Sunday, March 18, 2007

Courtroom: Accreditation of Forensic Expert Witnesses & Daubert in UK

The issues of introducing accreditation for forensic expert witnesses and Daubert hearings have again been raised in the UK, this time in response to recent acquittals (where both sides had expert witnesses that disagreed) and the conviction of Gene Morrison on 20 counts of deceptively representing himself as a forensic expert with academic qualifications.

Several interesting things are discussed in this article (which basically reads like an opinion piece), including Daubert, whether a case should proceed when there is a serious dispute over forensic evidence, registration and accreditation of forensic expert witnesses, and the effect of privatizing forensic science service organizations.

(Hat Tip: TimesOnline, UK)

2 comments:

ajf said...

Interesting article designed to fuel misstrust of expert witness testimony. Accredited expert evidence should be redefined to withstand scientific scrutiny. Evidence of one expert's opinion against that of another is tendered by the defense with two clear intentions. Firstly to secure an acquital or not guilty verdict at the initial trial, and should this fail to provide grounds for subsequent appeals in the higher courts. Where appeals are upheld, it is often on the grounds that the original convictions were "unsafe", not that an innocent person has been sent to prison!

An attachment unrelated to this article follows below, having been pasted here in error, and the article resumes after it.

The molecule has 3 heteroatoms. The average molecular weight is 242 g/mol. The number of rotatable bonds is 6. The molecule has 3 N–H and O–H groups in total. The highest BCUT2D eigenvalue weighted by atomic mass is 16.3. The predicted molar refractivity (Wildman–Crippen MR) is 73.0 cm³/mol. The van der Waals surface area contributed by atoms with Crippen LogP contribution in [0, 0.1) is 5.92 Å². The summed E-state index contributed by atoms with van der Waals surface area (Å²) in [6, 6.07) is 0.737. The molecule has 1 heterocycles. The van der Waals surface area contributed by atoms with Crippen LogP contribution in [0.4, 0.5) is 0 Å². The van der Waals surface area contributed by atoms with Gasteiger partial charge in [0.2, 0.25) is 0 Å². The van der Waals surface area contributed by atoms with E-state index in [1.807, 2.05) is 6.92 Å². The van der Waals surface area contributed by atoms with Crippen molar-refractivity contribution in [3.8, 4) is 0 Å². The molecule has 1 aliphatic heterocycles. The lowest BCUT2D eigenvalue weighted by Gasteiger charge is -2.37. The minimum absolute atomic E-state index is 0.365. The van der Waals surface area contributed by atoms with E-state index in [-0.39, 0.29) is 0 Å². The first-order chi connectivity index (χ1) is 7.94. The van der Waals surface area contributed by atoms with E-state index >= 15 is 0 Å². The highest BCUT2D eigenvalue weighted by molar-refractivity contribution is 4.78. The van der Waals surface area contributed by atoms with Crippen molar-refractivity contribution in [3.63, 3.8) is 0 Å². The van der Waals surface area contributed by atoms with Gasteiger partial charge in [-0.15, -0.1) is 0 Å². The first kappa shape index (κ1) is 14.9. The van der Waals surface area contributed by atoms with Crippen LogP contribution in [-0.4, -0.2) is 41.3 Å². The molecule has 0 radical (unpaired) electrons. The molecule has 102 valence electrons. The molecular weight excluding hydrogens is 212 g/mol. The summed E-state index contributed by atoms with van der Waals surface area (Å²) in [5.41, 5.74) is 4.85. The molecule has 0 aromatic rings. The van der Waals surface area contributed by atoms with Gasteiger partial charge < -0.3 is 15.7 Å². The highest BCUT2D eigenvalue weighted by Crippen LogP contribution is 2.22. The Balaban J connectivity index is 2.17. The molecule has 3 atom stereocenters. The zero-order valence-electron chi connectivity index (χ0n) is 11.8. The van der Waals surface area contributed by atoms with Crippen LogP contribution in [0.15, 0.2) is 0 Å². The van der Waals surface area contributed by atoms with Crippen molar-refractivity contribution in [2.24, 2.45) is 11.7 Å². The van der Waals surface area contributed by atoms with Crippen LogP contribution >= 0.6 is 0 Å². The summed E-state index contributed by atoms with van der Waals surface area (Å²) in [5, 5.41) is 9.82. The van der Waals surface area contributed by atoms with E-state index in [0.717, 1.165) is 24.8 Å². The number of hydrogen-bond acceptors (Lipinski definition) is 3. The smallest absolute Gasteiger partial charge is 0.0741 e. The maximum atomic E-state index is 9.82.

Keith said...

Dear AJF,
I'm glad you pointed those things out! I'm sure you also noticed that the author works for the defense, so, as the old saying goes, "where you stand on an issue depends on where you sit". He sits on the defense side of the courtroom, that is for sure.

I have always worked for the prosecution, so I have the in-built biases of where I "sit". I do try to be even-handed, maybe too much so, as in this case.